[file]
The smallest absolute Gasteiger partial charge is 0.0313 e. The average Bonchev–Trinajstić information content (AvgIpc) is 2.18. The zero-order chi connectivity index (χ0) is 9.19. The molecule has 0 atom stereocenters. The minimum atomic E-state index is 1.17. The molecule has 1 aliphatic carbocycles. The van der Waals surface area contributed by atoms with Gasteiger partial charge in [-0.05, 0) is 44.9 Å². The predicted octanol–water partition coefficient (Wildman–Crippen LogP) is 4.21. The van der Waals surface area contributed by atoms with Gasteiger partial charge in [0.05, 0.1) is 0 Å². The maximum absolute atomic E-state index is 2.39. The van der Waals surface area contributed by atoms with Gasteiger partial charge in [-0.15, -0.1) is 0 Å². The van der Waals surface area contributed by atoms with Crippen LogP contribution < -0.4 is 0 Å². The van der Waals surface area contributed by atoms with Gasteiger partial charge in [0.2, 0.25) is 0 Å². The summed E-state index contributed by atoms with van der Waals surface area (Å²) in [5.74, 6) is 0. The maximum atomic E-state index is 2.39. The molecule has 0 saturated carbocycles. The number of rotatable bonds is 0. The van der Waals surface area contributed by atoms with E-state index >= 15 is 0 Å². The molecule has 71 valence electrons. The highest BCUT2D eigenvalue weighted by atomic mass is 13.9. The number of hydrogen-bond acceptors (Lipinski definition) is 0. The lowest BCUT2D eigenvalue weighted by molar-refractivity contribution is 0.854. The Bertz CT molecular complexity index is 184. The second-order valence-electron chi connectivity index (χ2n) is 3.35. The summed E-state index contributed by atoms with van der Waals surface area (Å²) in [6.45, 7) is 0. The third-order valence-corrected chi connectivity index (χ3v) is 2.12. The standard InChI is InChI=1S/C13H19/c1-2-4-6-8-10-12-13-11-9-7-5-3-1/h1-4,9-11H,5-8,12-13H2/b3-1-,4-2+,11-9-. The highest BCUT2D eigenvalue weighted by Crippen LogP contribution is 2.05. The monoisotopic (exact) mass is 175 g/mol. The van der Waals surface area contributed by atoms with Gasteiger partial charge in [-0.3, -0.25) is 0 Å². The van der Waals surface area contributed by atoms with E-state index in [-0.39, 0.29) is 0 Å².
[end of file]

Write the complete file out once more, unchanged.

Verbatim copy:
The smallest absolute Gasteiger partial charge is 0.0313 e. The average Bonchev–Trinajstić information content (AvgIpc) is 2.18. The zero-order chi connectivity index (χ0) is 9.19. The molecule has 0 atom stereocenters. The minimum atomic E-state index is 1.17. The molecule has 1 aliphatic carbocycles. The van der Waals surface area contributed by atoms with Gasteiger partial charge in [-0.05, 0) is 44.9 Å². The predicted octanol–water partition coefficient (Wildman–Crippen LogP) is 4.21. The van der Waals surface area contributed by atoms with Gasteiger partial charge in [0.05, 0.1) is 0 Å². The maximum absolute atomic E-state index is 2.39. The van der Waals surface area contributed by atoms with Gasteiger partial charge in [-0.15, -0.1) is 0 Å². The van der Waals surface area contributed by atoms with Crippen LogP contribution < -0.4 is 0 Å². The van der Waals surface area contributed by atoms with Gasteiger partial charge in [0.2, 0.25) is 0 Å². The summed E-state index contributed by atoms with van der Waals surface area (Å²) in [5.74, 6) is 0. The maximum atomic E-state index is 2.39. The molecule has 0 saturated carbocycles. The number of rotatable bonds is 0. The van der Waals surface area contributed by atoms with E-state index >= 15 is 0 Å². The molecule has 71 valence electrons. The highest BCUT2D eigenvalue weighted by atomic mass is 13.9. The number of hydrogen-bond acceptors (Lipinski definition) is 0. The lowest BCUT2D eigenvalue weighted by molar-refractivity contribution is 0.854. The Bertz CT molecular complexity index is 184. The second-order valence-electron chi connectivity index (χ2n) is 3.35. The summed E-state index contributed by atoms with van der Waals surface area (Å²) in [6.45, 7) is 0. The third-order valence-corrected chi connectivity index (χ3v) is 2.12. The standard InChI is InChI=1S/C13H19/c1-2-4-6-8-10-12-13-11-9-7-5-3-1/h1-4,9-11H,5-8,12-13H2/b3-1-,4-2+,11-9-. The highest BCUT2D eigenvalue weighted by Crippen LogP contribution is 2.05. The monoisotopic (exact) mass is 175 g/mol. The van der Waals surface area contributed by atoms with Gasteiger partial charge in [-0.3, -0.25) is 0 Å². The van der Waals surface area contributed by atoms with E-state index in [-0.39, 0.29) is 0 Å².